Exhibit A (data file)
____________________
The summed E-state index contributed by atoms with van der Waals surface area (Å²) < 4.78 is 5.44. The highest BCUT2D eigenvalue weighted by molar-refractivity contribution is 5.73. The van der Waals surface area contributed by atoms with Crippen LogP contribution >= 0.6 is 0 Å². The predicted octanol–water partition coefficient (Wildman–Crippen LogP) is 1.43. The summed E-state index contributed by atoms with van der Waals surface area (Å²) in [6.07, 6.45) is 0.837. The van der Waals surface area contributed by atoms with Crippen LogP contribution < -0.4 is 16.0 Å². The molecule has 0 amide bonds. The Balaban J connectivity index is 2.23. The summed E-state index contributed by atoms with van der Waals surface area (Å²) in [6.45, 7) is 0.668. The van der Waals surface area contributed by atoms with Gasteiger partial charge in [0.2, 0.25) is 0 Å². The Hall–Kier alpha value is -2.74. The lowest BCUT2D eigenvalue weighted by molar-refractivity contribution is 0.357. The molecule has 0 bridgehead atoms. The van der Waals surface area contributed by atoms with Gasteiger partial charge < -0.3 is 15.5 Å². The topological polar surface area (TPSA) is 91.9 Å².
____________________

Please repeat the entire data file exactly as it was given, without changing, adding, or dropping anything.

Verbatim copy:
The summed E-state index contributed by atoms with van der Waals surface area (Å²) < 4.78 is 5.44. The highest BCUT2D eigenvalue weighted by molar-refractivity contribution is 5.73. The van der Waals surface area contributed by atoms with Crippen LogP contribution >= 0.6 is 0 Å². The predicted octanol–water partition coefficient (Wildman–Crippen LogP) is 1.43. The summed E-state index contributed by atoms with van der Waals surface area (Å²) in [6.07, 6.45) is 0.837. The van der Waals surface area contributed by atoms with Crippen LogP contribution < -0.4 is 16.0 Å². The molecule has 0 amide bonds. The Balaban J connectivity index is 2.23. The summed E-state index contributed by atoms with van der Waals surface area (Å²) in [6.45, 7) is 0.668. The van der Waals surface area contributed by atoms with Gasteiger partial charge in [0.2, 0.25) is 0 Å². The Hall–Kier alpha value is -2.74. The lowest BCUT2D eigenvalue weighted by molar-refractivity contribution is 0.357. The molecule has 0 bridgehead atoms. The van der Waals surface area contributed by atoms with Gasteiger partial charge < -0.3 is 15.5 Å². The topological polar surface area (TPSA) is 91.9 Å².